Those paying close attention to business trends wonder if a new shift is afoot in downtown Santa Barbara, especially as rents on State Street, the popular thoroughfare — and across the city in general — continue to rise.
State Street can be a tough place for small-business owners, who fight to balance the desire for foot traffic with the ability to pay bills.
It’s also not so peachy for national retailers, who seem more hesitant to approach spaces available for lease, said Brad Frohling, a principal with Radius Commercial Real Estate & Investments, during a recent economic forecast event.
Within the past few months alone, Guess, American Apparel and Panera Bread closed up on State Street, with Saks Fifth Avenue recently converting to a discounted version of its brand called Saks Off 5th.
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The move away from high-end retailers is perplexing business advocates, who are considering hiring a consultant to assess the retail mix downtown and ways to influence what shops go in and out.
“The difficulty is that this isn’t like a mall, with one owner,” Santa Barbara Chamber of Commerce CEO and President Ken Oplinger said.
“The question sort of becomes is State Street the retail center for the residents of Santa Barbara or the retail center for the visitors of Santa Barbara? How do we ensure that we have the retail options?”
The Santa Barbara Downtown Organization is mulling over the assessment idea, but Executive Director Maggie Campbell said it was too early in the process.
Campbell wanted to highlight the many businesses in Santa Barbara that are doing well on or near State Street, acknowledging the downtown area is dynamic in terms of leasing and demand.
Local Laura Knight, who owns Pascucci Restaurant on State Street, just helped open a new tapas concept called The Globe on Cota Street, for example. She’s also planning to open a second Pascucci in Goleta’s Camino Real Marketplace. The new managers of the Paseo Nuevo Mall in downtown Santa Barbara are hoping to bring in new tenants and do some remodeling.
Café Primmo recently opened at 516 State St. as a spinoff of a Southern California concept, along with the Shade Store and Big Dogs. Gandolfo’s Deli is planning to join the State Street crowd, and longtime retailer Samy’s Camera moved from Chapala Street to State Street earlier this year.
“With hundreds of different property owners, businesses have different experiences in different locations,” Campbell said in an email. “There are so many variables, from whether a business has a good business plan, to whether their business model is able to adapt over time to changing consumer preferences and trends, to how motivated a given landlord is to competitively maintaining tenants in their property.”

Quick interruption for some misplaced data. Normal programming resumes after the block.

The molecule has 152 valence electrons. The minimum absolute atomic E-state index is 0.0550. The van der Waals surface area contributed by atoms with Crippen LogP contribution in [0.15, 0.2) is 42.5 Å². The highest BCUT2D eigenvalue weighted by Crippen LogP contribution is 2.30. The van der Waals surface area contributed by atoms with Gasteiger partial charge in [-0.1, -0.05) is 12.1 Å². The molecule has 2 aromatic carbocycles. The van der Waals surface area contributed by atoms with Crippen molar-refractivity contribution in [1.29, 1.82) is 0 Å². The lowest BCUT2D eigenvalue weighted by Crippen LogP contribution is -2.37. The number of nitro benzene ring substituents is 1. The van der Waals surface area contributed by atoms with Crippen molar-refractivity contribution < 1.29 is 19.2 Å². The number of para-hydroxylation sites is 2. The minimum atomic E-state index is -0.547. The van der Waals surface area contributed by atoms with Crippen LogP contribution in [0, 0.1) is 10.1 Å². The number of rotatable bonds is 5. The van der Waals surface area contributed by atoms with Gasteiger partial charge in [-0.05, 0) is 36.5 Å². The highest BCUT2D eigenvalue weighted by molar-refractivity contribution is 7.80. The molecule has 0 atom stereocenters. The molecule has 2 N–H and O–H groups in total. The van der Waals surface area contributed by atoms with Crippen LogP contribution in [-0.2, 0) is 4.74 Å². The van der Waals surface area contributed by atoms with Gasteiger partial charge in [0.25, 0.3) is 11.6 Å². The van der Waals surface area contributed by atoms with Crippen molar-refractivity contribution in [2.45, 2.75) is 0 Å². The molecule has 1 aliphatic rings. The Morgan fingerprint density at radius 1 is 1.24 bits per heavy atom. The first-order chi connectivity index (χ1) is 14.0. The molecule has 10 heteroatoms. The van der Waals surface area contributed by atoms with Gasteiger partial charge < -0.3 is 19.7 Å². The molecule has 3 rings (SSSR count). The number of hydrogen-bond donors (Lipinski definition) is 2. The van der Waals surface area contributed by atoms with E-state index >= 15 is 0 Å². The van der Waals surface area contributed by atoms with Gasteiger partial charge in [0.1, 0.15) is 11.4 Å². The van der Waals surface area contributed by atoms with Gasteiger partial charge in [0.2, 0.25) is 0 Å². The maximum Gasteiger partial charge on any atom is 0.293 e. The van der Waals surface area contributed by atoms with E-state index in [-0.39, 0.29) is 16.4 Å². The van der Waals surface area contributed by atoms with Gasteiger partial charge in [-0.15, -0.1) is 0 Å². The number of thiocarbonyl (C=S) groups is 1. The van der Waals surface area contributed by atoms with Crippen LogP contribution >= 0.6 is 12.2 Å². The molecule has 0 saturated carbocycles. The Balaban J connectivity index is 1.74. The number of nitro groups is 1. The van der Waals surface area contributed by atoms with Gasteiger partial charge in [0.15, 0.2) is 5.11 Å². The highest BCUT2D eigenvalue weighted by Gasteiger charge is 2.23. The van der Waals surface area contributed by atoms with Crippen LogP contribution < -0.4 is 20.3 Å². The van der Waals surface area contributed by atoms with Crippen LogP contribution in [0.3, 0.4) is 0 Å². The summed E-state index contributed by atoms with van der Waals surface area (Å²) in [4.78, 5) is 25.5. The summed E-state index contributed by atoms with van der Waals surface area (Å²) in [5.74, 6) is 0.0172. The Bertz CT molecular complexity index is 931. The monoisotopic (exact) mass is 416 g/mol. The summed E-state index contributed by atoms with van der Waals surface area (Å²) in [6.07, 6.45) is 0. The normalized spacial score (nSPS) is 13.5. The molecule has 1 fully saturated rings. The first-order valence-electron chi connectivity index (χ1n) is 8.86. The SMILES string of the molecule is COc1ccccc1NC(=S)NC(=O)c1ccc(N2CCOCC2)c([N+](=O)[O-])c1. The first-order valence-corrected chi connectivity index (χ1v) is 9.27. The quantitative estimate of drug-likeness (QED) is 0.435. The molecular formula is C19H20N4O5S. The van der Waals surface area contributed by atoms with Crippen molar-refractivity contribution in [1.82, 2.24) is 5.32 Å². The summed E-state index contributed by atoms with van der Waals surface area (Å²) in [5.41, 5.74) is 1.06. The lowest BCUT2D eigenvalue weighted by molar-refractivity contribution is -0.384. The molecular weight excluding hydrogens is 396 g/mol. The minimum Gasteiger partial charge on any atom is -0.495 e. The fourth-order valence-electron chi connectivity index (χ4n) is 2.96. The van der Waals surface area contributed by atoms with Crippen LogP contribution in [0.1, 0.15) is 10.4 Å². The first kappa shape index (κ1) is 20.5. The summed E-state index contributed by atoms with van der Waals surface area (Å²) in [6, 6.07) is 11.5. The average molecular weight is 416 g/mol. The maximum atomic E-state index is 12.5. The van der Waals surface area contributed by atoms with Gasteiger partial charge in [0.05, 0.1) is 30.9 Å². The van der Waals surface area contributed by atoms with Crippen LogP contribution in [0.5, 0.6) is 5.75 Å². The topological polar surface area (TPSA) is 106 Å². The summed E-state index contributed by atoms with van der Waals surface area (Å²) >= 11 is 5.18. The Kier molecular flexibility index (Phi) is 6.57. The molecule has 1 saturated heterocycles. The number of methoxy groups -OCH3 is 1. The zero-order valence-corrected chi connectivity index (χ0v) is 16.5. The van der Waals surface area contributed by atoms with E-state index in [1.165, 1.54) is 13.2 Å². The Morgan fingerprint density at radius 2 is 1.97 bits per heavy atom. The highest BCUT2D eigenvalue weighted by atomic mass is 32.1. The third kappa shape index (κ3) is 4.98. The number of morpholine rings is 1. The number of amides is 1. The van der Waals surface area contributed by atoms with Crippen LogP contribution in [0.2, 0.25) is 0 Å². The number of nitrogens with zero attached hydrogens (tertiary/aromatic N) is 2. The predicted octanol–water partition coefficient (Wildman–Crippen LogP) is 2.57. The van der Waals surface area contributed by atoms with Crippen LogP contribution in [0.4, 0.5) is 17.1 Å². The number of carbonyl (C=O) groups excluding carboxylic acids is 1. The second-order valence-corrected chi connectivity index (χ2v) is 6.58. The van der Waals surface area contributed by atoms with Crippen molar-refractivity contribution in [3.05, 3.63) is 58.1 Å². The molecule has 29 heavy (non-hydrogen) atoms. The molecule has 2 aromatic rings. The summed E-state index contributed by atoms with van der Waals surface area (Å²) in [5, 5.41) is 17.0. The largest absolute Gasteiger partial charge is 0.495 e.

Where some find success, others face challenges.
Owners of the Brasil Arts Café, which opened about two years ago at 1230 State St., have put out a call for locals to help them save their restaurant and martial arts studio. Palazzio Restaurant at 1026 State St. ran into some unexpected, expensive renovations that forced the longtime staple to close until owner Ken Boxer, his landlord and insurance companies figure out who pays for what.
Two restaurants on the same block — Chase Bar & Grill and Aldo’s Italian Restaurant — are up for sale, according to online listings.
Brad Shermann, who five years ago took over Aldo’s from the original owners who opened in 1986, said he has at least a year left on his lease and wants to stay in the space, but his landlord is asking Shermann to take over 6,000 square feet instead of the current 2,000 square feet. The additional space is currently rented out as offices, but the landlord wants Shermann to renovate and oversee all of it.
“Taking over 6,000 square feet on State Street is a death sentence,” said Shermann, who has been in the restaurant business 30 years, also owning Nectar Restaurant on Cota Street. “Right now, it’s very, very sustainable the way that it is. Maybe a larger chain could take over that much space. For the small businessman, it is unsustainable.
“All of the small businessmen have been pushed to the side streets. When you’re sustainable in a space, your landlord should be working with you. It’s big money in this town, and nobody wants to ruffle feathers. Everything is up in the air.”
Chamber president Oplinger acknowledged that there are some difficulties regarding State Street because of rising rents.
“Small businesses struggle to afford the cost,” he said. “But that’s also what the market is charging now. While it’s unfortunate when businesses can’t afford it … we have to look at the bigger picture.”
Business leaders are hopeful new managers at Paseo Nuevo will be able to bring fresh tenants to the outdoor downtown mall. They’re also planning some renovations to spruce up the place.
Gina Potthoff is a staff writer for Noozhawk, a Santa Barbara-based news website. She can be reached at email@example.com.